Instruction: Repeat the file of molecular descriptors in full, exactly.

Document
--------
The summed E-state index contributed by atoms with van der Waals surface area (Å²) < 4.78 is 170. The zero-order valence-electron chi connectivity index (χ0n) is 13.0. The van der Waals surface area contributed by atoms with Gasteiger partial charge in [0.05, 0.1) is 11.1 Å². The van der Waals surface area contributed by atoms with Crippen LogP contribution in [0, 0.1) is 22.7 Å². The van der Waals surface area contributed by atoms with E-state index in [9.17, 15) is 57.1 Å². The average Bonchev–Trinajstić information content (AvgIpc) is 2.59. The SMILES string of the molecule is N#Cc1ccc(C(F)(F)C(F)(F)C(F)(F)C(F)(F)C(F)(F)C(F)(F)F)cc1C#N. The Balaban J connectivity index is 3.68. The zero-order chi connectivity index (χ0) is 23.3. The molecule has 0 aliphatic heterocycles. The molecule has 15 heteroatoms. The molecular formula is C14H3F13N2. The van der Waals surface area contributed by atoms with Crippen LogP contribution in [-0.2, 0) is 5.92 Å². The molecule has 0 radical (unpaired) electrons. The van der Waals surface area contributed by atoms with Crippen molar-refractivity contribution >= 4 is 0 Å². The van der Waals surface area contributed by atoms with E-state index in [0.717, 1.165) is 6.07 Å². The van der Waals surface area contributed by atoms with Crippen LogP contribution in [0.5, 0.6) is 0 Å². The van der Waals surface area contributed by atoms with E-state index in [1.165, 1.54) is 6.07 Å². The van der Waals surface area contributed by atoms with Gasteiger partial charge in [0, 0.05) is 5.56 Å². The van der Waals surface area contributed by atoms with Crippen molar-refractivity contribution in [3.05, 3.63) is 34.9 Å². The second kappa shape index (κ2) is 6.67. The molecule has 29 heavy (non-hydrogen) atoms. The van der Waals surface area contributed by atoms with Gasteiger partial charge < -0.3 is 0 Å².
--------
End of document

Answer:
The summed E-state index contributed by atoms with van der Waals surface area (Å²) < 4.78 is 170. The zero-order valence-electron chi connectivity index (χ0n) is 13.0. The van der Waals surface area contributed by atoms with Gasteiger partial charge in [0.05, 0.1) is 11.1 Å². The van der Waals surface area contributed by atoms with Crippen LogP contribution in [0, 0.1) is 22.7 Å². The van der Waals surface area contributed by atoms with E-state index in [9.17, 15) is 57.1 Å². The average Bonchev–Trinajstić information content (AvgIpc) is 2.59. The SMILES string of the molecule is N#Cc1ccc(C(F)(F)C(F)(F)C(F)(F)C(F)(F)C(F)(F)C(F)(F)F)cc1C#N. The Balaban J connectivity index is 3.68. The zero-order chi connectivity index (χ0) is 23.3. The molecule has 0 aliphatic heterocycles. The molecule has 15 heteroatoms. The molecular formula is C14H3F13N2. The van der Waals surface area contributed by atoms with Crippen LogP contribution in [-0.2, 0) is 5.92 Å². The molecule has 0 radical (unpaired) electrons. The van der Waals surface area contributed by atoms with Crippen molar-refractivity contribution >= 4 is 0 Å². The van der Waals surface area contributed by atoms with E-state index in [0.717, 1.165) is 6.07 Å². The van der Waals surface area contributed by atoms with Crippen LogP contribution in [0.5, 0.6) is 0 Å². The van der Waals surface area contributed by atoms with E-state index in [1.165, 1.54) is 6.07 Å². The van der Waals surface area contributed by atoms with Gasteiger partial charge in [0, 0.05) is 5.56 Å². The van der Waals surface area contributed by atoms with Crippen molar-refractivity contribution in [3.05, 3.63) is 34.9 Å². The second kappa shape index (κ2) is 6.67. The molecule has 29 heavy (non-hydrogen) atoms. The van der Waals surface area contributed by atoms with Gasteiger partial charge < -0.3 is 0 Å².